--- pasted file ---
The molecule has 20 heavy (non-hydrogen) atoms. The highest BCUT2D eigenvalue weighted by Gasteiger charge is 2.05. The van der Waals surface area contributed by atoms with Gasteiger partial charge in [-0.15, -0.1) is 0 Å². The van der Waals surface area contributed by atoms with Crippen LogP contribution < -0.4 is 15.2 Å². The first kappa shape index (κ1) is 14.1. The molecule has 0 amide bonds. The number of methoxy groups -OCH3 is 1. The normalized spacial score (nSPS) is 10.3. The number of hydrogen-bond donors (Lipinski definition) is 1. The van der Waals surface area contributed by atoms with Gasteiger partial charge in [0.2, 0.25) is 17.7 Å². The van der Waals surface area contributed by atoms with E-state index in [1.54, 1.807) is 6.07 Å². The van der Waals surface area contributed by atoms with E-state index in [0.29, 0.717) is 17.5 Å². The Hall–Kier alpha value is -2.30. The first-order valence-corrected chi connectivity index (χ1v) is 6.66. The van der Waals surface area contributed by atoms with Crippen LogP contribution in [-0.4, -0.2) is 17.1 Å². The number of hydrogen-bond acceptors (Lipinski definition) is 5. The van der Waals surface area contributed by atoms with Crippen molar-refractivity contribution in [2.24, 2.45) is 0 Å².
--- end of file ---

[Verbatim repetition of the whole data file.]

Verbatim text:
The molecule has 20 heavy (non-hydrogen) atoms. The highest BCUT2D eigenvalue weighted by Gasteiger charge is 2.05. The van der Waals surface area contributed by atoms with Gasteiger partial charge in [-0.15, -0.1) is 0 Å². The van der Waals surface area contributed by atoms with Crippen LogP contribution < -0.4 is 15.2 Å². The first kappa shape index (κ1) is 14.1. The molecule has 0 amide bonds. The number of methoxy groups -OCH3 is 1. The normalized spacial score (nSPS) is 10.3. The number of hydrogen-bond donors (Lipinski definition) is 1. The van der Waals surface area contributed by atoms with Gasteiger partial charge in [0.2, 0.25) is 17.7 Å². The van der Waals surface area contributed by atoms with E-state index in [1.54, 1.807) is 6.07 Å². The van der Waals surface area contributed by atoms with E-state index in [0.29, 0.717) is 17.5 Å². The Hall–Kier alpha value is -2.30. The first-order valence-corrected chi connectivity index (χ1v) is 6.66. The van der Waals surface area contributed by atoms with Crippen LogP contribution in [-0.4, -0.2) is 17.1 Å². The number of hydrogen-bond acceptors (Lipinski definition) is 5. The van der Waals surface area contributed by atoms with Crippen molar-refractivity contribution in [2.24, 2.45) is 0 Å².